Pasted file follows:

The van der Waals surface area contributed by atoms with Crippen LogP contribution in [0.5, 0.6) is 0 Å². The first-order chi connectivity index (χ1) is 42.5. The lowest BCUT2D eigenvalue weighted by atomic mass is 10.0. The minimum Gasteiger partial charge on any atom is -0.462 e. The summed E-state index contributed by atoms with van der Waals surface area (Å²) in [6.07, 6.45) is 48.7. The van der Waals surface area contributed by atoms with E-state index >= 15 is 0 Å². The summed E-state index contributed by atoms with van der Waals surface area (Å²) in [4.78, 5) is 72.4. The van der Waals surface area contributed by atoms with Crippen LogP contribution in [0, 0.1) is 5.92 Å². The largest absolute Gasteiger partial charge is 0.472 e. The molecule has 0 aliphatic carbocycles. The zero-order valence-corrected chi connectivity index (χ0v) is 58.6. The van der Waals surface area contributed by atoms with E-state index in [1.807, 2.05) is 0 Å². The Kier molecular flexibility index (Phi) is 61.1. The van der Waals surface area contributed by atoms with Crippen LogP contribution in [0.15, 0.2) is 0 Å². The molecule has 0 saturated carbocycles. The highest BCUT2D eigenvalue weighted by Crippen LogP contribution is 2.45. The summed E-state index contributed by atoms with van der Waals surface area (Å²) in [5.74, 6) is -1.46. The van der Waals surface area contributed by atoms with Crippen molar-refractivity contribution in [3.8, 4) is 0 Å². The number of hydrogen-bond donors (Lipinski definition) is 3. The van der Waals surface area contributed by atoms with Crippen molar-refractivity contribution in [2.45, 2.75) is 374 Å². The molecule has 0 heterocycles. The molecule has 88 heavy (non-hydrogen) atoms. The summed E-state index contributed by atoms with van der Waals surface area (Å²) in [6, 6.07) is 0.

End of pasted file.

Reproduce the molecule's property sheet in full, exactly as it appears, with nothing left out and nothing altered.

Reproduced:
The van der Waals surface area contributed by atoms with Crippen LogP contribution in [0.5, 0.6) is 0 Å². The first-order chi connectivity index (χ1) is 42.5. The lowest BCUT2D eigenvalue weighted by atomic mass is 10.0. The minimum Gasteiger partial charge on any atom is -0.462 e. The summed E-state index contributed by atoms with van der Waals surface area (Å²) in [6.07, 6.45) is 48.7. The van der Waals surface area contributed by atoms with E-state index >= 15 is 0 Å². The summed E-state index contributed by atoms with van der Waals surface area (Å²) in [4.78, 5) is 72.4. The van der Waals surface area contributed by atoms with Crippen LogP contribution in [0, 0.1) is 5.92 Å². The largest absolute Gasteiger partial charge is 0.472 e. The molecule has 0 aliphatic carbocycles. The zero-order valence-corrected chi connectivity index (χ0v) is 58.6. The van der Waals surface area contributed by atoms with E-state index in [1.807, 2.05) is 0 Å². The Kier molecular flexibility index (Phi) is 61.1. The van der Waals surface area contributed by atoms with Crippen LogP contribution in [0.15, 0.2) is 0 Å². The molecule has 0 saturated carbocycles. The highest BCUT2D eigenvalue weighted by Crippen LogP contribution is 2.45. The summed E-state index contributed by atoms with van der Waals surface area (Å²) in [5.74, 6) is -1.46. The van der Waals surface area contributed by atoms with Crippen molar-refractivity contribution in [3.8, 4) is 0 Å². The number of hydrogen-bond donors (Lipinski definition) is 3. The van der Waals surface area contributed by atoms with Crippen molar-refractivity contribution in [2.45, 2.75) is 374 Å². The molecule has 0 heterocycles. The molecule has 88 heavy (non-hydrogen) atoms. The summed E-state index contributed by atoms with van der Waals surface area (Å²) in [6, 6.07) is 0.